Monthly Archives: February 2013

Paint the town green: On eco-friendly paint

In a country like the Philippines where pollution has remained an unsolvable problem for decades, to see that the Filipino government has finally come to taking baby steps in cleaning its capital city is bliss: painting the metro with the first kind of paint that reduces air pollution.

So what is in this paint that cleanses the air?

Image source: greenteadesign,com
Image source: greenteadesign,com

The eco paint versus the conventional ones

The commercial house paint contains Volatile Organic Compounds—plasticizers, pigments, biocides, solvents and hardeners—that are harmful to the human body. VOCs, which are mixed with the paint to give it a denser texture, once applied on a solid surface, evaporate and escape to the air and turn into airborne pollutants that affect the purity of oxygen.

Image source: bearmountainpainting.com
Image source: bearmountainpainting.com

Low-VOC, or the water-based paint, was introduced to the market a few years ago to alleviate the harm that conventional paint gives, but EPA—or the United States Environmental Protection Agency—says that this kind of paint is just 5 grams less in volatile compounds content than the conventional, which means that it still contains HAPs (hazardous air pollutants) that cause several respiratory and metabolic illnesses.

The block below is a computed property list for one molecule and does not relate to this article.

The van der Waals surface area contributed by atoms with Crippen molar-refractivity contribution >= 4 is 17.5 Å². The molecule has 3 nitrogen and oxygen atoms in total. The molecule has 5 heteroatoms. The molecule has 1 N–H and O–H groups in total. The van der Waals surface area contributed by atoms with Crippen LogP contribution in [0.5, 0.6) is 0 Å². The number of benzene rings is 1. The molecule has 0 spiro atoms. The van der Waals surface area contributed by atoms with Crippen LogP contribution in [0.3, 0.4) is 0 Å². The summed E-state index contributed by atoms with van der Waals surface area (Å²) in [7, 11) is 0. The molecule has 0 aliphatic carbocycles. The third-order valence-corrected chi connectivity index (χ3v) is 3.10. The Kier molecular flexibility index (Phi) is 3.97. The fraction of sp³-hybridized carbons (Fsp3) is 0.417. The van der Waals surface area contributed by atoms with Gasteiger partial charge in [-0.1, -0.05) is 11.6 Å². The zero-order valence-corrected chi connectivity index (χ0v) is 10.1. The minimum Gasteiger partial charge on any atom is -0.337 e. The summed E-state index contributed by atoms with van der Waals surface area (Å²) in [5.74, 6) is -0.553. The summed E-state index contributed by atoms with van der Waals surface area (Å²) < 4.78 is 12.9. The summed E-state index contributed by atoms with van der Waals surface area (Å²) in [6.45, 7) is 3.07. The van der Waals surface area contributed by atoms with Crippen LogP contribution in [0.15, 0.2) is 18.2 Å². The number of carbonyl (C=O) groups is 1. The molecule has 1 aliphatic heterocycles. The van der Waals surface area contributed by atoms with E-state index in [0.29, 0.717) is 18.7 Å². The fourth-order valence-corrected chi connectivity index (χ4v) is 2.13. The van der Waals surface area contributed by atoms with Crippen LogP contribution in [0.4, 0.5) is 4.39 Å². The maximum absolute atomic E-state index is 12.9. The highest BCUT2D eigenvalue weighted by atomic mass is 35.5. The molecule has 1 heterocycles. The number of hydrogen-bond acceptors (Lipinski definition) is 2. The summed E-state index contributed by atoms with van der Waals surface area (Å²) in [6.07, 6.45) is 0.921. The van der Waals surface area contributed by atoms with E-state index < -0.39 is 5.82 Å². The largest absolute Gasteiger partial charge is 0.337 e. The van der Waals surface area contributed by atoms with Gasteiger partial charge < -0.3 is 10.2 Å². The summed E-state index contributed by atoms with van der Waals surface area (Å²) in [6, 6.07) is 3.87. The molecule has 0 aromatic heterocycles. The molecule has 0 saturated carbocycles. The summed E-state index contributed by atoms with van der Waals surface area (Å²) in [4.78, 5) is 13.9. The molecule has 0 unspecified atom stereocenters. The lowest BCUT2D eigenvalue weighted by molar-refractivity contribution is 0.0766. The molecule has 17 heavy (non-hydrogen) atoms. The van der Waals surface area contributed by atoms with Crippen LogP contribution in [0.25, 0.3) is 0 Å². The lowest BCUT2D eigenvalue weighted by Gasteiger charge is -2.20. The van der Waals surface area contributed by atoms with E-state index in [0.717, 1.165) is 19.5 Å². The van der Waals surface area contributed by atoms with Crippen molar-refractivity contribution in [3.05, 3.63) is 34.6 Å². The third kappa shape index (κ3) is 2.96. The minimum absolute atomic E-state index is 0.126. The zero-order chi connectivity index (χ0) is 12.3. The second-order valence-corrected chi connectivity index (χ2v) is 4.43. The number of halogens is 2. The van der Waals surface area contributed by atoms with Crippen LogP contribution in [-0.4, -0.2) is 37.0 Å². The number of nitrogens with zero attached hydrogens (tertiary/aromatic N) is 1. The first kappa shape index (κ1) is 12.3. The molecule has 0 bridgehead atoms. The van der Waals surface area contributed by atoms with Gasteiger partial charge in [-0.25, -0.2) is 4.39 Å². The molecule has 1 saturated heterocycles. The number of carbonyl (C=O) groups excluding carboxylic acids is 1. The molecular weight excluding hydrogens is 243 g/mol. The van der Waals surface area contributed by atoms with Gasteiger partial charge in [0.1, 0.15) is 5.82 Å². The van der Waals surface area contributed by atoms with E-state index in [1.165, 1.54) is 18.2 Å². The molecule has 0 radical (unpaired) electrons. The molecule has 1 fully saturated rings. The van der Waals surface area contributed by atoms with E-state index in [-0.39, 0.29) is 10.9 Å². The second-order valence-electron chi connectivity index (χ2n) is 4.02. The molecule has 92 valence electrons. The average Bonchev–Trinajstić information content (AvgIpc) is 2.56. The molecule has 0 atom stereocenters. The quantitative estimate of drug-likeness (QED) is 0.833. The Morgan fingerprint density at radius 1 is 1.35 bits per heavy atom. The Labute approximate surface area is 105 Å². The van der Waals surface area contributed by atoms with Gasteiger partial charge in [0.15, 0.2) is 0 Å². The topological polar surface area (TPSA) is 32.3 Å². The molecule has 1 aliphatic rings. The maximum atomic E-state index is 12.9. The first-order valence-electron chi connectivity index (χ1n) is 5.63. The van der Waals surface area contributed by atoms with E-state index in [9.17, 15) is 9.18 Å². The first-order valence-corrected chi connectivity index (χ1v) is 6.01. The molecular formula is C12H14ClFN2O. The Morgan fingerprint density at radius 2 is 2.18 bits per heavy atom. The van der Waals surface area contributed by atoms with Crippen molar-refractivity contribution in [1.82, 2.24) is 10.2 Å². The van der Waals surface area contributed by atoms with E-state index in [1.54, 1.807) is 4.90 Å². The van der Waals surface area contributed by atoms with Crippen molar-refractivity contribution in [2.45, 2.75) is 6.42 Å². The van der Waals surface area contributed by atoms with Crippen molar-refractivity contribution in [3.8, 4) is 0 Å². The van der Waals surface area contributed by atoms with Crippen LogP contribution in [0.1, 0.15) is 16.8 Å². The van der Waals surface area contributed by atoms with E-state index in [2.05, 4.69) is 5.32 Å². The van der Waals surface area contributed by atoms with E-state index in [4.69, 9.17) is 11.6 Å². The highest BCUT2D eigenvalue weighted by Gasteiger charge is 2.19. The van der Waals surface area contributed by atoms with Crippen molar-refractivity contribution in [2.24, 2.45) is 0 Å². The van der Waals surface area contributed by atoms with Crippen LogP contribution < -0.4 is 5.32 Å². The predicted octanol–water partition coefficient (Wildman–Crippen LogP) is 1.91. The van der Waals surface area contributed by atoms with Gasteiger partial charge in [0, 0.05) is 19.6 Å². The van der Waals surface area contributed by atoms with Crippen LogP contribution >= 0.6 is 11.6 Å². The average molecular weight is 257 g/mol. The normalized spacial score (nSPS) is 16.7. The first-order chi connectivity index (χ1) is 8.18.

On the other hand, eco-friendly paint, or the certified green paint, in EPA’s standards is certified safe. It contains ultrafine titanium oxide that absorbs energy from light and transforms water vapor into hydroxyl and peroxyl atoms that break down air pollutants and convert them into harmless quantities that purify the air.

Image source: dexknows.com
Image source: dexknows.com

More information and insights on EPA standards on paint and other matters related to clean air may be found on this MySpace page dedicated to Janique Goff.

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